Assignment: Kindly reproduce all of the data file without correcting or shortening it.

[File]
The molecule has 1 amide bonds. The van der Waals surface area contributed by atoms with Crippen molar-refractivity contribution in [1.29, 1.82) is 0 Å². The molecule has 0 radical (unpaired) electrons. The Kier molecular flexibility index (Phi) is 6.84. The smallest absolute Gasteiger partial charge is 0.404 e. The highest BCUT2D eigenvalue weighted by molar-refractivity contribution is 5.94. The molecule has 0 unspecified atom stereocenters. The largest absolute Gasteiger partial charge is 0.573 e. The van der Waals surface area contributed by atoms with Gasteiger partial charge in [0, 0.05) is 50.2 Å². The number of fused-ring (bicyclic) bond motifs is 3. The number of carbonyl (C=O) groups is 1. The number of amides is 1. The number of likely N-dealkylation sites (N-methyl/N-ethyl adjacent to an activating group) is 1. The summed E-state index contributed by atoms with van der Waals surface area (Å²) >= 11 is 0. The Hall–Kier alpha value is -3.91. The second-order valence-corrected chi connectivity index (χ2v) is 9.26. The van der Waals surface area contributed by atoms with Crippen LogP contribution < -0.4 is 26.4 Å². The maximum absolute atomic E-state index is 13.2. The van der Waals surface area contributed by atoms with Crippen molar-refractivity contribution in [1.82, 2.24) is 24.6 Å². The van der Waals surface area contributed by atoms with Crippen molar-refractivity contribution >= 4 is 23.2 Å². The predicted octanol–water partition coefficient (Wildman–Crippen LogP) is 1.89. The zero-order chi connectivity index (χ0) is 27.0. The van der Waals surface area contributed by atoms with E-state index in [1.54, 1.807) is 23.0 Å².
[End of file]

The molecule has 1 amide bonds. The van der Waals surface area contributed by atoms with Crippen molar-refractivity contribution in [1.29, 1.82) is 0 Å². The molecule has 0 radical (unpaired) electrons. The Kier molecular flexibility index (Phi) is 6.84. The smallest absolute Gasteiger partial charge is 0.404 e. The highest BCUT2D eigenvalue weighted by molar-refractivity contribution is 5.94. The molecule has 0 unspecified atom stereocenters. The largest absolute Gasteiger partial charge is 0.573 e. The van der Waals surface area contributed by atoms with Gasteiger partial charge in [0, 0.05) is 50.2 Å². The number of fused-ring (bicyclic) bond motifs is 3. The number of carbonyl (C=O) groups is 1. The number of amides is 1. The number of likely N-dealkylation sites (N-methyl/N-ethyl adjacent to an activating group) is 1. The summed E-state index contributed by atoms with van der Waals surface area (Å²) >= 11 is 0. The Hall–Kier alpha value is -3.91. The second-order valence-corrected chi connectivity index (χ2v) is 9.26. The van der Waals surface area contributed by atoms with Crippen LogP contribution < -0.4 is 26.4 Å². The maximum absolute atomic E-state index is 13.2. The van der Waals surface area contributed by atoms with Crippen molar-refractivity contribution in [1.82, 2.24) is 24.6 Å². The van der Waals surface area contributed by atoms with Crippen molar-refractivity contribution >= 4 is 23.2 Å². The predicted octanol–water partition coefficient (Wildman–Crippen LogP) is 1.89. The zero-order chi connectivity index (χ0) is 27.0. The van der Waals surface area contributed by atoms with E-state index in [1.54, 1.807) is 23.0 Å².